Admittedly, I am far from an expert on race. The small town I was raised in and the Army I briefly served in were not free of racism or racial injustice, but on the whole I have been quite insulated from them. As the story of George Floyd and the resulting protests broke, I had to admit my ignorance and begin to read and listen. While my journey doing so is not complete, I have already received some faithful wounds. The strongest of these wounds came during Bible Church’s night to Listen, Learn, and Lament. One of my brothers spoke about growing up hearing stories of lynchings that his own family had experienced. I could no longer compartmentalize lynchings and Jim Crow as “in the past”. They were recent and affect my brothers and sisters today. The hurt I felt for them changed me. The hurt was good. However, when I read about the tendency of white people to be emotionally fragile in conversations about race as they try to avoid facing their own privilege, this time the hurt was not so good. I was confused that someone thought they knew so much about me that they could peer into my heart, into places I thought only God would reveal on judgment day, based solely on the generalized experience of someone with white skin. Why was so much being presumed about me?
This is the nature of the tension I mentioned above: my heart tries to open up to the faithful wounding of my family in Christ while feeling the need to shield itself against the unkind wounds of an ideology that seems to presume it already knows me. The ideology of whiteness looms like a judge, ready to pounce on my vulnerability and reinterpret anything I say into some version of what it already believes about me as a white man. While the call for conversation beckons me, “Sit down. Let’s talk and be vulnerable,” white fragility seems to attack that vulnerability saying, “If you cry, you are being fragile and drawing attention to yourself to protect your privilege.” It is hard to be vulnerable when my ultimate vulnerability, tears, could be judged by my confidants as the product of sin inside of me. It is hard to be vulnerable when the concept of whiteness seems to presume it knows exactly what is wrong with my heart before I even speak. The very act of me, a white man, feeling hurt by being told about by whiteness is seen by many as undeniable proof of my whiteness. If my denial and confession lead to the same judgments possibly being made about me, is it hard to see why some choose to avoid these conversations all together? It is also important to recognize how prevalent this has become in our national, workplace, and church dialogs. Even though I cannot know how any individual may judge me, the bind whiteness puts me in creates a desire to avoid finding out the hard way. Why be open just to find out who has prejudged my heart? No matter how gracious or gentle you as an individual would be about explaining my whiteness to me, it is not your words I’m afraid of. It is the judgment those words carry, and there are few words that can cover the baseline assumptions this ideology makes about my heart.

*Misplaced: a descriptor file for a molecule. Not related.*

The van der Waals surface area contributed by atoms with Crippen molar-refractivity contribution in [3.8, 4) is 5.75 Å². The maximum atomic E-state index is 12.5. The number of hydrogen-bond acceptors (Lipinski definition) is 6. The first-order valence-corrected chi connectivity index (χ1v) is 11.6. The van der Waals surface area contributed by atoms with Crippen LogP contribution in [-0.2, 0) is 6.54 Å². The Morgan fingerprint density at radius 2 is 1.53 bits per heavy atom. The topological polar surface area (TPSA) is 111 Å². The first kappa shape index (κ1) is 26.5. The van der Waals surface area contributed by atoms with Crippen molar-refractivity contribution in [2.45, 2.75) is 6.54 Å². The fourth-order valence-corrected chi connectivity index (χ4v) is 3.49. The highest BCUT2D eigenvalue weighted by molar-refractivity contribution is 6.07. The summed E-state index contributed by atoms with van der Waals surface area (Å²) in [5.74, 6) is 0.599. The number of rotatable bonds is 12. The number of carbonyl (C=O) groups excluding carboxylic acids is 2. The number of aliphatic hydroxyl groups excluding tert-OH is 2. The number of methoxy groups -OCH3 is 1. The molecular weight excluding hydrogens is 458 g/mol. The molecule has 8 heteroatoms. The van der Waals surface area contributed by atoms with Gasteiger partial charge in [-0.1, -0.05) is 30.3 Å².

We need conversations to lead us into understanding, and we need to be vulnerable if we are going to be unified, but so long as vulnerability feels hindered by presumption, the conversation stands the risk of leading to further division. So long as part of me feels the need to hold up a shield against the unkind wounds of whiteness, I will inevitably block many of the faithful wounds of friends as well. I am here and ready to talk. Can I put down my shield?
As you learn and introspect, begin to consider – what tangible actions you can take in your community?
Feel free to reach out to us if you would like to discuss together or desire help in finding more educational resources.
Additionally, please reach out to Pastor Ryan if you feel that you need pastoral support in this time.
Bespoken: Stop & Listen (Part 5)
This blog article is published in parallel with our Bespoken series, “Stop & Listen”. In Part 5, Pastors Jay and Ryan interview Daniel Davis – a young and married CHBC member – as he opens up about his emotional and spiritual journey on racial inequality after the death of George Floyd. Dan’s come alive in the last year to the racial tensions and disunity in our country, but also has found himself wrestling with being vulnerable as a white man as he enters into dialogue around this topic. No matter what side you find yourself on around this debate, we are inviting you to STOP & LISTEN.
Thank you for your thoughts and vulnerability, Dan. I am thankful that you have allowed what God says about you to give you the strength and confidence to share your heart with us despite what the narrative of white fragility says. One thing that seems challenging for us to articulate is trying to affirm the “good” in the sentiment behind white fragility while also aptly naming the “bad”. You so eloquently named the bad here, and I hope that can also help us look at the good with a fresh and renewed lens. Looking forward to future dialogue.